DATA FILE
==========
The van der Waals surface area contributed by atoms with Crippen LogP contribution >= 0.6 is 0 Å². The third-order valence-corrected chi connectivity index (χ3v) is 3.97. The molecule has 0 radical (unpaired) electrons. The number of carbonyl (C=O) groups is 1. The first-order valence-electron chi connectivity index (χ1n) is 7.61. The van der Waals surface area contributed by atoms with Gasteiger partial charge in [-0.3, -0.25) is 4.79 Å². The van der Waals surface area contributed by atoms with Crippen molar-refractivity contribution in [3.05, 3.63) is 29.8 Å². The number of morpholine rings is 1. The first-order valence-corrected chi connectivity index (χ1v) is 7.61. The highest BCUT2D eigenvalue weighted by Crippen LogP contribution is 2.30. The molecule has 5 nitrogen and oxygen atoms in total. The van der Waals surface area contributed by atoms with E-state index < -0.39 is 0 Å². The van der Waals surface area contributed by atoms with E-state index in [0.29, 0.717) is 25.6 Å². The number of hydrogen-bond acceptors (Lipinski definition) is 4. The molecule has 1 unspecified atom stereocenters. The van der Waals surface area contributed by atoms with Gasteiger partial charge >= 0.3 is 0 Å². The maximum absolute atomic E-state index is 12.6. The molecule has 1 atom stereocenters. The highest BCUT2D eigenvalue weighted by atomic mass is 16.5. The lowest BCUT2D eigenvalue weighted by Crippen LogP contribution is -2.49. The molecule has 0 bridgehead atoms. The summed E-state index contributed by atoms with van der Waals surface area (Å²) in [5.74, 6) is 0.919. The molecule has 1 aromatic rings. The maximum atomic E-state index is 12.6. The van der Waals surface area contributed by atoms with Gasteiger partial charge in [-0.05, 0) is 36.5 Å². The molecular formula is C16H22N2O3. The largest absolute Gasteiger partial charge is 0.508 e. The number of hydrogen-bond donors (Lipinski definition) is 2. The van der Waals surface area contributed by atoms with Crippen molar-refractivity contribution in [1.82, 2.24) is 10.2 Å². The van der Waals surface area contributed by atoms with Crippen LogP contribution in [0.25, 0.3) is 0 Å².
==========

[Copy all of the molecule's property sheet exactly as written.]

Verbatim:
The van der Waals surface area contributed by atoms with Crippen LogP contribution >= 0.6 is 0 Å². The third-order valence-corrected chi connectivity index (χ3v) is 3.97. The molecule has 0 radical (unpaired) electrons. The number of carbonyl (C=O) groups is 1. The first-order valence-electron chi connectivity index (χ1n) is 7.61. The van der Waals surface area contributed by atoms with Gasteiger partial charge in [-0.3, -0.25) is 4.79 Å². The van der Waals surface area contributed by atoms with Crippen molar-refractivity contribution in [3.05, 3.63) is 29.8 Å². The number of morpholine rings is 1. The first-order valence-corrected chi connectivity index (χ1v) is 7.61. The highest BCUT2D eigenvalue weighted by Crippen LogP contribution is 2.30. The molecule has 5 nitrogen and oxygen atoms in total. The van der Waals surface area contributed by atoms with E-state index < -0.39 is 0 Å². The van der Waals surface area contributed by atoms with E-state index in [0.29, 0.717) is 25.6 Å². The number of hydrogen-bond acceptors (Lipinski definition) is 4. The molecule has 1 unspecified atom stereocenters. The van der Waals surface area contributed by atoms with Gasteiger partial charge >= 0.3 is 0 Å². The maximum absolute atomic E-state index is 12.6. The molecule has 1 atom stereocenters. The highest BCUT2D eigenvalue weighted by atomic mass is 16.5. The lowest BCUT2D eigenvalue weighted by Crippen LogP contribution is -2.49. The molecule has 0 bridgehead atoms. The summed E-state index contributed by atoms with van der Waals surface area (Å²) in [5.74, 6) is 0.919. The molecule has 1 aromatic rings. The maximum atomic E-state index is 12.6. The van der Waals surface area contributed by atoms with Gasteiger partial charge in [-0.05, 0) is 36.5 Å². The molecular formula is C16H22N2O3. The largest absolute Gasteiger partial charge is 0.508 e. The number of hydrogen-bond donors (Lipinski definition) is 2. The van der Waals surface area contributed by atoms with Crippen molar-refractivity contribution in [1.82, 2.24) is 10.2 Å². The van der Waals surface area contributed by atoms with Crippen LogP contribution in [0.25, 0.3) is 0 Å².